Offshoring the Nation's water

Allen, John and Pryke, Michael (2016). Offshoring the Nation's water. In: Raco, Mike ed. Britain For Sale? Perspectives on the Costs and Benefits of Foreign Ownership. London: The Smith Institute, pp. 34–41.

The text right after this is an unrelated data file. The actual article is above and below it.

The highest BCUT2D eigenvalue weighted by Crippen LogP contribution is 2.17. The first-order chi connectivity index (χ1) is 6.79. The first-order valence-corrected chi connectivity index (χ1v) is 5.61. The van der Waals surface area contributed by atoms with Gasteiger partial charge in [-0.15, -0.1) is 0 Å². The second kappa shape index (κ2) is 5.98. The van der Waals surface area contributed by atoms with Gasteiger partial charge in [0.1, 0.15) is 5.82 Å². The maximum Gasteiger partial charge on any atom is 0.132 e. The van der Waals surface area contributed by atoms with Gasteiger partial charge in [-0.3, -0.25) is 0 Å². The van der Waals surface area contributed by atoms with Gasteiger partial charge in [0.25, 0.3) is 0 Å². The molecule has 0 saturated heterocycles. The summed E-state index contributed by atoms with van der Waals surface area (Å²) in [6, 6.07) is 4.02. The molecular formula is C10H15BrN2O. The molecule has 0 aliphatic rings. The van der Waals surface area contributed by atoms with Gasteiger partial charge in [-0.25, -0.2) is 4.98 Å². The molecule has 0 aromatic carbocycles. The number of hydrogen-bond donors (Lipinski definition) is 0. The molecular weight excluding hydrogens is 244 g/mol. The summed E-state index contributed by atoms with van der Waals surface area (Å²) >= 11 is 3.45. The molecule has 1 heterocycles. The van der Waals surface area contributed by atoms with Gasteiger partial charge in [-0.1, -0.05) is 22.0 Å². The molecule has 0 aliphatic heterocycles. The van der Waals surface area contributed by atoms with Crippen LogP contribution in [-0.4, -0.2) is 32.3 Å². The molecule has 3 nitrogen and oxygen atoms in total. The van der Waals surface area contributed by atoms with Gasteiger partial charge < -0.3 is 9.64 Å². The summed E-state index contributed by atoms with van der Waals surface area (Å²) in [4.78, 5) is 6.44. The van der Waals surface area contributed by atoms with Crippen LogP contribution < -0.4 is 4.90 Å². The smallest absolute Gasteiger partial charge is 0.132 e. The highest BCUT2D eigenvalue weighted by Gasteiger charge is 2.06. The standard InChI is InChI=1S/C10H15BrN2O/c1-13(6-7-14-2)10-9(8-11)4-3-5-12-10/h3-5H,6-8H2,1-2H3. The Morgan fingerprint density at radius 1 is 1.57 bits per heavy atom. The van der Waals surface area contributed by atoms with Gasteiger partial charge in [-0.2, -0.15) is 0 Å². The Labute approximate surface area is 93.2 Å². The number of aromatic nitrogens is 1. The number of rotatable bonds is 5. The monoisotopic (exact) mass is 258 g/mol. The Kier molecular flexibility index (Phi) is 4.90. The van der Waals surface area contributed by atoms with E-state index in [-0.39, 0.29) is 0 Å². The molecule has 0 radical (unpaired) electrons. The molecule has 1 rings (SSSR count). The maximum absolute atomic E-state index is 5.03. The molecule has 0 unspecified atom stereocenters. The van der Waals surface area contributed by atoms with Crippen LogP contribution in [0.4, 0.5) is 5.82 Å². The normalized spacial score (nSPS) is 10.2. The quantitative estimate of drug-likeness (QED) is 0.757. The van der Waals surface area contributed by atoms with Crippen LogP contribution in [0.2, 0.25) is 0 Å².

When the ten regional water authorities in England and Wales were floated on the London Stock Exchange in 1989, a shift in ownership inevitably followed from the privatization of household water. The public listing of shares in water companies initially created a wide distribution of ownership across the UK population, with preference given to those who paid the water bills. Controls were put in place to ensure that no one individual or company could monopolize the shareholdings, with the UK government retaining a ‘golden share’ precisely to avoid such an outcome. Once those shares were relinquished by the government in 1994, however, the ownership of the nation’s water started to shift abroad, with foreign investors largely attracted by the low risk, stable returns on offer. Some two decades on, with seven of the ten water authorities now in foreign ownership, the contrast from the idea of a British shareholding public that drove the early UK privatisations could not be greater.

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